Live Review – Bill Charlap Trio at The Egg Swyer Theatre, Sunday, December 19, 2021

Short and sweet, that was Bill Charlap’s all-Washingtons trio Sunday at The Egg’s Swyer Theatre. Give the guys (jazz pianist Charlap with drummer Kenny Washington and bassist Peter Washington, but not related) extra points for NOT playing any Christmas tunes.
The most old-fashioned player of his (boomer) generation, the versatile Charlap played fluently in the vocabularies of his predecessors. Thunderous McCoy Tyner-ish bass chords here, dazzling-fast runs ala Oscar Peterson or even Art Tatum there; some of Duke Ellington’s elegantly restrained swing, oblique Thelonious Monk geometry, tidy Teddy Wilson circumspection, Bill Basie’s sly syncopated high-up codas.
Yet, nothing sounded borrowed or archly antique. These guys loved that music for real.
In nondescript dark suits and ties with white shirts, they started dramatically with a rambunctious jump into “What Is This Thing Called Love” before settling into an easy-chair vamp, welcoming and smooth. The happy syncopated clatter of Gerald Wiggins’s “A Fifth for Frank” flowed into a drums and piano dialog, Kenny Washington wrapping up his solo break by playing the melody. 
As musical but soft-spoken a drummer as we have today, Kenny W.  often played brushes in accompaniment, then switched to sticks, never hitting very hard and always swinging. In the understated way of quiet sparse bassists, Peter Washington always hit just the right accents. And for all his buttoned-down look and sparse song intros, Charlap played with lots of body English, exuberant physical energy pumping the up-tempo tunes, while he sank reflectively into the ballads, hardly moving except his hands.
In Duke Ellington’s “Sophisticated Lady,” they alternated bars in three, then four, to start, then Charlap reached for the adrenaline and raised everybody’s pulse. He used his high gear sparingly, most often to surprise, and always with taste. After “Lady,” he kept his foot on the gas into “Out of Nowhere,” then eased into a gentler swing, Kenny W. simmering down with his brushes. When Peter W. glanced a cue at Charlap to close his bass solo and invite the guys into the recap, Kenny W. was there already, shifting to sticks to accentuate the melody.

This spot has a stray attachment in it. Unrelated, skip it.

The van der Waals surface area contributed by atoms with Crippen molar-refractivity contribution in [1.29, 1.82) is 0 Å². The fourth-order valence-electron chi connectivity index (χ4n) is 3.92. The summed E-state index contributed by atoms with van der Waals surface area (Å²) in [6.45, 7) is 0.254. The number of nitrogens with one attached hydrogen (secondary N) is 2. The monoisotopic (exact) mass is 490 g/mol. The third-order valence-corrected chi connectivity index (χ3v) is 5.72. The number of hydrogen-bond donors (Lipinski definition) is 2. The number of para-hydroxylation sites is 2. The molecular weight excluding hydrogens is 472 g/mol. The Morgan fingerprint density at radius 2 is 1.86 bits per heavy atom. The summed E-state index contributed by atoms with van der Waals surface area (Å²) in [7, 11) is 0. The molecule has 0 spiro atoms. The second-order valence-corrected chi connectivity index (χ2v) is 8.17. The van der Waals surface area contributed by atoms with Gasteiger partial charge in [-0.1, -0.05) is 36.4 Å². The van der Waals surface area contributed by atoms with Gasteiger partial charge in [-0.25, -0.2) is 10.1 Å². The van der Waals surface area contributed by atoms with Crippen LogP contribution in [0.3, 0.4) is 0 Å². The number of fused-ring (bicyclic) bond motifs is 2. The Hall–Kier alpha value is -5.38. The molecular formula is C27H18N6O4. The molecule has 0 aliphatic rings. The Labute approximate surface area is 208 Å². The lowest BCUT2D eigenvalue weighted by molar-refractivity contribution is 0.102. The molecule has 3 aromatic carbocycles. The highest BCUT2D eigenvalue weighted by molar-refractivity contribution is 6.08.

Then he led with fleet brushwork into “In the Still of the Night,” another classic that Charlap transformed by taffy-pulling the tempo. Peter W. chimed in helpfully here, revving from walk into a sprint, dynamic deluxe, before stepping back for Charlap to coda alone.
Charlap launched “Here’s That Rainy Day” solo, too; then the Washingtons kept things soft and sweet. Same thing in “April in Paris” – Charlap mapped the journey alone, then the Washington’s accessorized the ride. But where “Rainy Day” opened an umbrella of gentle, unbroken lyricism over everything, “April” wandered some before an emphatic stop and go coda.
In a medley of Monk’s “Round Midnight” into “Criss Cross,” Charlap led without seams but with lots of driving melodic intelligence as tempo shifts often hit at different points than the chord changes. 
Closing the set came two tunes Charlap didn’t announce. I think it was the cozy-then-more-expansive “The Duke” from their new “Street of Dreams” album next to last; then a faster, high-flying post-bop romp that generated heat and light. “The Duke” packed a breezy swing, but their last tune swung for the fences.
Without leaving but letting us know they were wrapping up, the trio enjoyed the standing ovation, then reached for their instruments again for “Body and Soul” – all their bluesy ballad strengths on proud display.
At 75 minutes, it felt a bit too short, though that may be just hoping for more of their beautifully articulated classic jazz. Their skills so confident, so impressive in the service of such classy expression, we didn’t want them to leave. As individuals, they quietly claimed our attention, then kept it. Kenny W. would hit a wonderful lick and my eyes would stay with him, until I might miss seeing Peter W. play a particularly tasteful bass riff. Watching him then might distract from a Charlap flourish. 
All good, though; all good.